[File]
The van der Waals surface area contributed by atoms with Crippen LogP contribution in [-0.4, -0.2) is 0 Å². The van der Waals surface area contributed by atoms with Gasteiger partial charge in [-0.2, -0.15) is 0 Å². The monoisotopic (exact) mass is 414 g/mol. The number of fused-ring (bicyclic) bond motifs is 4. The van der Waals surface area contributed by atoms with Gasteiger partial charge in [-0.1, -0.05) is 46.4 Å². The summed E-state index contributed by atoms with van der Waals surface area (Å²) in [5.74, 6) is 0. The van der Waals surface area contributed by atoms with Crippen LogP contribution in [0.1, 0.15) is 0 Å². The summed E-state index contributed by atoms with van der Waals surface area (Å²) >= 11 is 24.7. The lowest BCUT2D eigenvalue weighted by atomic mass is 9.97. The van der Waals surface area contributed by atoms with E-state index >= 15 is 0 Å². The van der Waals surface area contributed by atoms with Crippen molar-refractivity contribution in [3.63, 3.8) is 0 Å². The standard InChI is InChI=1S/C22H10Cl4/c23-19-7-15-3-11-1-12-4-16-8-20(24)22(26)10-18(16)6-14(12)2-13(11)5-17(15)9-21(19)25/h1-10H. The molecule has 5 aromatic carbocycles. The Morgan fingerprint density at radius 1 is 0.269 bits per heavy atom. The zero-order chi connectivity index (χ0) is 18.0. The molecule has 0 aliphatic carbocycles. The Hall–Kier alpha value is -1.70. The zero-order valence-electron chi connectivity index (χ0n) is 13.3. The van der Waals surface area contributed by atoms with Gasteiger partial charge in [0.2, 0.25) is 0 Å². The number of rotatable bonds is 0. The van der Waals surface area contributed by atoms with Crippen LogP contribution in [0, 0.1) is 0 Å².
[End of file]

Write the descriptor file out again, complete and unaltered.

The van der Waals surface area contributed by atoms with Crippen LogP contribution in [-0.4, -0.2) is 0 Å². The van der Waals surface area contributed by atoms with Gasteiger partial charge in [-0.2, -0.15) is 0 Å². The monoisotopic (exact) mass is 414 g/mol. The number of fused-ring (bicyclic) bond motifs is 4. The van der Waals surface area contributed by atoms with Gasteiger partial charge in [-0.1, -0.05) is 46.4 Å². The summed E-state index contributed by atoms with van der Waals surface area (Å²) in [5.74, 6) is 0. The van der Waals surface area contributed by atoms with Crippen LogP contribution in [0.1, 0.15) is 0 Å². The summed E-state index contributed by atoms with van der Waals surface area (Å²) >= 11 is 24.7. The lowest BCUT2D eigenvalue weighted by atomic mass is 9.97. The van der Waals surface area contributed by atoms with E-state index >= 15 is 0 Å². The van der Waals surface area contributed by atoms with Crippen molar-refractivity contribution in [3.63, 3.8) is 0 Å². The standard InChI is InChI=1S/C22H10Cl4/c23-19-7-15-3-11-1-12-4-16-8-20(24)22(26)10-18(16)6-14(12)2-13(11)5-17(15)9-21(19)25/h1-10H. The molecule has 5 aromatic carbocycles. The Morgan fingerprint density at radius 1 is 0.269 bits per heavy atom. The zero-order chi connectivity index (χ0) is 18.0. The molecule has 0 aliphatic carbocycles. The Hall–Kier alpha value is -1.70. The zero-order valence-electron chi connectivity index (χ0n) is 13.3. The van der Waals surface area contributed by atoms with Gasteiger partial charge in [0.2, 0.25) is 0 Å². The number of rotatable bonds is 0. The van der Waals surface area contributed by atoms with Crippen LogP contribution in [0, 0.1) is 0 Å².